Why I So Dearly Love La Madre


from Journey to Carith
Peter-Thomas Rohrbach

[Quoting St Teresa]

They were saints in their own opinion, but when I got to know them better they frightened me more than all the sinners I had ever met. (referring to a local Church Ladies' Guild)

"Lord deliver us from sour-faced saints," she said. And the nuns of her convents leave us an unforgettable image of the saint playing the mandolin and dancing for her sisters at recreation. "My chief fear," she wrote, "is that the sisters should lose the spirit of joy by which the Lord leads them, for I know what a discontented nun is."

She prays to be delivered from foolish devotions, and she chides superiors who are too rigorous with their charges. On one of her travels she was criticized for eating an expensive partridge when it was served to her, and she looked up surprised and said, "There is a time for partridge and a time for penance."

Even the townspeople began to voice criticisms, and Teresa was publicly denounced from the pulpits in Avila. On one occasion she was attending Mass at St. Thomas' church with her sister, Juana, when the priest berated "nuns who left their convents to go and found new ones." Juana was extremely ingidnant, but when she turned to watch Teresa's reaction she saw that she had a smile on her face.

. . . but a more penetrating insight into her character might perhaps be gained from a phrase she employed so frequently in her writings--"I just laughed to myself."

Teresa was adamant on the point, but she met stern oppostion, especially from her friend Peter Ibanez. He wrote her a memorandum "two sheets long, full of refutations and theology." However, she remained unconvinced, "I replied that I had no wish to make use of theology, and I should not thank him for his learning in this matter if it was going to keep me from following my vocation and being true to the vow of poverty."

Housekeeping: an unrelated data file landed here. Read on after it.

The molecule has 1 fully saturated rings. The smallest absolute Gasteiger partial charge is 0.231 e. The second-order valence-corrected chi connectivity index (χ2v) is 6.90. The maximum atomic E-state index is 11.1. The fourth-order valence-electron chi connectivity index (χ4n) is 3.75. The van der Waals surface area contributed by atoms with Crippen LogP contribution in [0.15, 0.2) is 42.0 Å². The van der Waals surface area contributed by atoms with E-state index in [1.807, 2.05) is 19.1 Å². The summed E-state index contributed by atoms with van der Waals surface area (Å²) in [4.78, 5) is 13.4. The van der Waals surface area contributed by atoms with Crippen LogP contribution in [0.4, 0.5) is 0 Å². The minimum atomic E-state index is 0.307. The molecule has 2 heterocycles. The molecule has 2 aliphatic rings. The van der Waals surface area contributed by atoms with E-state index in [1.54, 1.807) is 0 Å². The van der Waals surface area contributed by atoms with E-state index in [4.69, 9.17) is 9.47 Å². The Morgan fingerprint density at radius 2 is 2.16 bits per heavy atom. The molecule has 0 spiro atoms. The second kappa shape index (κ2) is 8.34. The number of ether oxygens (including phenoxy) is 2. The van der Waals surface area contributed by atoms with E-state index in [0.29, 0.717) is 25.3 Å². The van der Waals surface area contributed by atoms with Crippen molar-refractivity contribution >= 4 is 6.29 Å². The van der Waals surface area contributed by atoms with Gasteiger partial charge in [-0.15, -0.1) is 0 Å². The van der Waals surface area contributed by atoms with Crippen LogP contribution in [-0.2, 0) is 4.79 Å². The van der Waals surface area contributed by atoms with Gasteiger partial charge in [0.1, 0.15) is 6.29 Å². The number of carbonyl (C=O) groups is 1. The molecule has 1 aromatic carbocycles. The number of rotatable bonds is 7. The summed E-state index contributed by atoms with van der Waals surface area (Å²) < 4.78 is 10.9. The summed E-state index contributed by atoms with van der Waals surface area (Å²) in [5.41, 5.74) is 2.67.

But most of all for her deep love of the God-born-Man Jesus Christ, for teaching us that the humanity of Jesus is as important as His divinity and that it is the humanity that bridges us to the divinity, showing that they could coexist.

Teresa was practical, apparently funny, a real talker (and she remained so throughout life) and yet deeply, deeply spiritual. She was an astounding woman and a Saint for all time, one from whom we might learn a great deal today if we were to open our ears to listen.

And apparently, she was stubborn as a mule. (Only a good quality when you're on God's side.)

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This page contains a single entry by Steven Riddle published on November 19, 2005 4:05 PM.

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